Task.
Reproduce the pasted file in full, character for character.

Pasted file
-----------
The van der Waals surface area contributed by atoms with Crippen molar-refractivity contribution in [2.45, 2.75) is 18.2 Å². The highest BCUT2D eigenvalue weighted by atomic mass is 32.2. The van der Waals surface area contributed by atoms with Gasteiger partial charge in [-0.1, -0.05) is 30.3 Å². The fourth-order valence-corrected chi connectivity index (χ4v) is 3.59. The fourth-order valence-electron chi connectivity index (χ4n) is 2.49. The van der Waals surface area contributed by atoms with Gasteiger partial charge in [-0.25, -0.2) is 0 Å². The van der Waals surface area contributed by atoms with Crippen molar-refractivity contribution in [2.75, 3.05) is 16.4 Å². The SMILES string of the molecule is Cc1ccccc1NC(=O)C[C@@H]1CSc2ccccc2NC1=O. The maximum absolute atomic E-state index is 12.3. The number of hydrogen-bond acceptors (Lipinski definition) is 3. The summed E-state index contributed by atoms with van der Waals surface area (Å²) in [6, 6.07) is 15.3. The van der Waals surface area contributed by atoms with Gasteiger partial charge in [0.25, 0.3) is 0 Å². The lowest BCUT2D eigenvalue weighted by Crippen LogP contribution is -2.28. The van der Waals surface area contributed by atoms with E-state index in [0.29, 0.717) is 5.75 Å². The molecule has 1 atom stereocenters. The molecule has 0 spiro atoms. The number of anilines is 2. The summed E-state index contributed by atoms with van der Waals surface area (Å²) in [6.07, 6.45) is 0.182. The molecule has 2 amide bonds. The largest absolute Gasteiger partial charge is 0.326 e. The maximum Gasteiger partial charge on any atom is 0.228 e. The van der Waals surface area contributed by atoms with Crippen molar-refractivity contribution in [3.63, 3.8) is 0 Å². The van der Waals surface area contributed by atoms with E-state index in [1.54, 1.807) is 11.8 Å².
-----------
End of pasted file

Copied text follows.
The van der Waals surface area contributed by atoms with Crippen molar-refractivity contribution in [2.45, 2.75) is 18.2 Å². The highest BCUT2D eigenvalue weighted by atomic mass is 32.2. The van der Waals surface area contributed by atoms with Gasteiger partial charge in [-0.1, -0.05) is 30.3 Å². The fourth-order valence-corrected chi connectivity index (χ4v) is 3.59. The fourth-order valence-electron chi connectivity index (χ4n) is 2.49. The van der Waals surface area contributed by atoms with Gasteiger partial charge in [-0.25, -0.2) is 0 Å². The van der Waals surface area contributed by atoms with Crippen molar-refractivity contribution in [2.75, 3.05) is 16.4 Å². The SMILES string of the molecule is Cc1ccccc1NC(=O)C[C@@H]1CSc2ccccc2NC1=O. The maximum absolute atomic E-state index is 12.3. The number of hydrogen-bond acceptors (Lipinski definition) is 3. The summed E-state index contributed by atoms with van der Waals surface area (Å²) in [6, 6.07) is 15.3. The van der Waals surface area contributed by atoms with Gasteiger partial charge in [0.25, 0.3) is 0 Å². The lowest BCUT2D eigenvalue weighted by Crippen LogP contribution is -2.28. The van der Waals surface area contributed by atoms with E-state index in [0.29, 0.717) is 5.75 Å². The molecule has 1 atom stereocenters. The molecule has 0 spiro atoms. The number of anilines is 2. The summed E-state index contributed by atoms with van der Waals surface area (Å²) in [6.07, 6.45) is 0.182. The molecule has 2 amide bonds. The largest absolute Gasteiger partial charge is 0.326 e. The maximum Gasteiger partial charge on any atom is 0.228 e. The van der Waals surface area contributed by atoms with Crippen molar-refractivity contribution in [3.63, 3.8) is 0 Å². The van der Waals surface area contributed by atoms with E-state index in [1.54, 1.807) is 11.8 Å².